The name Lloyd Loom is known throughout the circles of high society, from the Royal Box at Wimbledon to the Duke and Duchess of Devonshire’s home at Chatsworth House, Derbyshire.
Next year sees the 100th anniversary of American inventor, Marshall Burns Lloyd, patenting the revolutionary process whereby wicker was weaved more quickly and precisely than ever before.
By the 1930s, the Lloyd Loom brand of furniture was the luxury item of choice for hotels, restaurants, tea rooms, ocean liners, airports and even the German-made Zeppelin Airship.
Then 20 years ago, the Lloyd Loom story came to South Holland when a factory opened in Wardentree Lane, Pinchbeck.
Founder and ex-managing director of what was originally called the Lloyd Loom Group of Companies, David Breese, said: “People have always known Lloyd Loom, even if they haven’t known what it is.
“If you say to nine out of ten people ‘Do you remember, in your parents’ house, the gold corner linen basket in the bedroom or the bathroom?’ they will say ‘Oh yes, my mum did have one of those’.”
People have always known Lloyd Loom, even if they haven’t known what it isDavid Breese, founder and ex-managing director, The Lloyd Loom Group of Companies
There are many companies with the Lloyd Loom name that are flourishing, but one has recently been associated with controversy after the sudden closure of a factory in Pinchbeck last year.
Depending on who you speak to, the eventual liquidation of what became known as Lloyd Loom of Spalding Ltd on February 17, 2016, is a tale of gradual decline, unfulfilled orders, eye-watering debts and questionable management.
An ex-Lloyd Loom of Spalding Ltd employee, who asked not to be named, said: “I’ve retired now after having worked for most of my life.
“But the last two years were pretty well ruined and it’s only in the last three or four months that I’m beginning to feel better.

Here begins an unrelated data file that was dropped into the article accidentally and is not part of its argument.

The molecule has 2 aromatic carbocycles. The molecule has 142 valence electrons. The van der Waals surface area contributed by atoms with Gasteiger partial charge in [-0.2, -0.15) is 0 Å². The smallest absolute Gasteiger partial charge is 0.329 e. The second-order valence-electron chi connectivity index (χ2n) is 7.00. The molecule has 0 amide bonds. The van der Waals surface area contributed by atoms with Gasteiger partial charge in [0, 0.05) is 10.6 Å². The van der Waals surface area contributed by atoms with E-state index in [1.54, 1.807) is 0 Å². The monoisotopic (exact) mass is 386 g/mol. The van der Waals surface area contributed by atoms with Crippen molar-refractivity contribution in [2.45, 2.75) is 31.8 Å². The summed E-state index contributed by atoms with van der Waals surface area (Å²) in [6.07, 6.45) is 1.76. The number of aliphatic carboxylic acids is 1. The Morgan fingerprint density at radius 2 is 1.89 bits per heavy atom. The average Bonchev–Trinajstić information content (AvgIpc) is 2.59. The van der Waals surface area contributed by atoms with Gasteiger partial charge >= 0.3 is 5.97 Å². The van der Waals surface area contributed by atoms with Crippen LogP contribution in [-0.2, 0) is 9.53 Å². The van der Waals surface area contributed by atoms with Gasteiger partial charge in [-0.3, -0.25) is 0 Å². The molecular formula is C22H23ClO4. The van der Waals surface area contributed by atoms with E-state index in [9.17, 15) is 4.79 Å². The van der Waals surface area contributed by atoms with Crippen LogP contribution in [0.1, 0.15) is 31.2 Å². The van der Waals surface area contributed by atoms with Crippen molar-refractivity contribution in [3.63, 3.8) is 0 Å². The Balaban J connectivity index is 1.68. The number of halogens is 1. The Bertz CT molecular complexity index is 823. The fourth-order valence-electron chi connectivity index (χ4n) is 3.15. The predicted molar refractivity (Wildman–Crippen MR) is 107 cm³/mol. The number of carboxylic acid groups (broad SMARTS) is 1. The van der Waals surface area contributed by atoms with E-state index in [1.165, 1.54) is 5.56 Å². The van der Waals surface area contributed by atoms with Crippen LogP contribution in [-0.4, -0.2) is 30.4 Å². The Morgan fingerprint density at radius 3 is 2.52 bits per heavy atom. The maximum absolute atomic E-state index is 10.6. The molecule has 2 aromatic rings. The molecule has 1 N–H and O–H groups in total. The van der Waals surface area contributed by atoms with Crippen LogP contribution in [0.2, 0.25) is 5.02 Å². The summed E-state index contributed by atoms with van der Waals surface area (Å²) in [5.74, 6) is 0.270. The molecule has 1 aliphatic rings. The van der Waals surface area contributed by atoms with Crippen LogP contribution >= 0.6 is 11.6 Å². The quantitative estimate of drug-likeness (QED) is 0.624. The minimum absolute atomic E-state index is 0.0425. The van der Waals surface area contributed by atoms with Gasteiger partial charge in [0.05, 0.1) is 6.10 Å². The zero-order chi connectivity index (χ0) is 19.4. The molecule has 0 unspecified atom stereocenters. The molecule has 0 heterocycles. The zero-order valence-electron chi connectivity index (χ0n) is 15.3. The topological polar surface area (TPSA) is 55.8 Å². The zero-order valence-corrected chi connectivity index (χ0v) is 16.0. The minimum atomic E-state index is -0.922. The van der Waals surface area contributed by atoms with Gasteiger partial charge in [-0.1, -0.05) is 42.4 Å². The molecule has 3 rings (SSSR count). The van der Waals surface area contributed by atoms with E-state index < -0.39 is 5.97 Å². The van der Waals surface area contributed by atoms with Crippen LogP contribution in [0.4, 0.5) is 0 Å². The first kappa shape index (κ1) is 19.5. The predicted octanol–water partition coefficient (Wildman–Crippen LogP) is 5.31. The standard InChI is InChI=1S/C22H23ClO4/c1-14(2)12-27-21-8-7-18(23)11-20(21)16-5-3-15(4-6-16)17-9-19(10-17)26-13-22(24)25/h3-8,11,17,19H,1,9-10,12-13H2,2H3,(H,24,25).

“I was laid off in January, having not been paid for weeks, and I was going to sign on for Jobseeker’s Allowance because I guessed that I’d find it difficult to get a job at the age of 65.
“Me and my wife’s savings virtually vanished and we were living hand-to-mouth which created a lot of tension between us.
“I don’t even know to this day how much damage it’s done because it depressed me awfully and it was unspeakably difficult to carry on at times. It’s almost impossible for me to explain the distress and pain this saga has caused me and my wife.”
Lloyd Loom of Spalding Ltd was bought by overseas-based Velocity Group in 2013 and shortly afterwards, managing director Anthony Draxler was appointed along with fellow director Yun Chen.
In a statement sent to the Spalding Guardian in January, Mr Draxler said: “Lloyd Loom of Spalding Limited was sold to the Velocity Group by the then majority shareholder and managing director Julie Davenport whose family had owned the business for approximately 15 years.
“At the time the business was sold, it was losing approximately £250,000 per year, on sales of just under £2 million.”
Further evidence of Lloyd Loom of Spalding Ltd’s downward spiral can be found in a report prepared by London-based insolvency firm Alexander Lawson Jacobs who were appointed at the time of the firm’s liquidation earlier this year.
An extract from the report said: “During the early years, (Lloyd Loom of Spalding Ltd) enjoyed good growth, with sales peaking at just under £5 million some ten years ago.
“A significant part of these sales were to overseas markets, with the company twice winning the Queen’s Award for Enterprise during this period.
“However, in around 2006, the company entered into a prolonged period of decline and at the time of the takeover, it had a high level of debts.”
None of this will come as any satisfaction to Derek Jackson (73), of West Pinchbeck, who ordered goods from Lloyd Loom of Spalding Ltd in November 2015.
He said: “Me and my wife paid £1,000 for four chairs and we were told the furniture would take approximately six weeks to arrive.
“But it’s unlikely we’ll ever see the goods or the £1,000 we paid in good faith.”
Speaking to our sister newspaper, the Lincolnshire Free Press, in September 2016 about the order, Mr Draxler said: “People order goods and sometimes they get them early, sometimes late.
“But that’s nothing to do with Lloyd Loom of Spalding Ltd which went into liquidation due to unfortunate circumstances.”